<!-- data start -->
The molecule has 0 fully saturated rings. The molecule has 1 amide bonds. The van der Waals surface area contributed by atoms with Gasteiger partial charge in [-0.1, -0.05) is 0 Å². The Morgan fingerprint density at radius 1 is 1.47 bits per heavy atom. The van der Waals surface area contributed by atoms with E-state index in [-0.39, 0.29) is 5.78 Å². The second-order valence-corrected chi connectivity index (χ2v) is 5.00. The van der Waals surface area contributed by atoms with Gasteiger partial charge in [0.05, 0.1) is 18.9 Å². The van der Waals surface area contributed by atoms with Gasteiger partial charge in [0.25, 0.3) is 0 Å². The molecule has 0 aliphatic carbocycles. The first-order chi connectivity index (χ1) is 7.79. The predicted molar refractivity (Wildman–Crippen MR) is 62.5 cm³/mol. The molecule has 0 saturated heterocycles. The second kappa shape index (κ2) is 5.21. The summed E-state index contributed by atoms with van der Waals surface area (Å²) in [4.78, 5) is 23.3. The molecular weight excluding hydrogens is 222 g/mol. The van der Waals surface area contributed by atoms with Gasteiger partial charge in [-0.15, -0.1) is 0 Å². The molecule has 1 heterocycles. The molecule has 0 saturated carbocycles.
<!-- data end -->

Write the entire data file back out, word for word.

The molecule has 0 fully saturated rings. The molecule has 1 amide bonds. The van der Waals surface area contributed by atoms with Gasteiger partial charge in [-0.1, -0.05) is 0 Å². The Morgan fingerprint density at radius 1 is 1.47 bits per heavy atom. The van der Waals surface area contributed by atoms with E-state index in [-0.39, 0.29) is 5.78 Å². The second-order valence-corrected chi connectivity index (χ2v) is 5.00. The van der Waals surface area contributed by atoms with Gasteiger partial charge in [0.05, 0.1) is 18.9 Å². The van der Waals surface area contributed by atoms with Gasteiger partial charge in [0.25, 0.3) is 0 Å². The molecule has 0 aliphatic carbocycles. The first-order chi connectivity index (χ1) is 7.79. The predicted molar refractivity (Wildman–Crippen MR) is 62.5 cm³/mol. The molecule has 0 saturated heterocycles. The second kappa shape index (κ2) is 5.21. The summed E-state index contributed by atoms with van der Waals surface area (Å²) in [4.78, 5) is 23.3. The molecular weight excluding hydrogens is 222 g/mol. The van der Waals surface area contributed by atoms with Gasteiger partial charge in [-0.15, -0.1) is 0 Å². The molecule has 1 heterocycles. The molecule has 0 saturated carbocycles.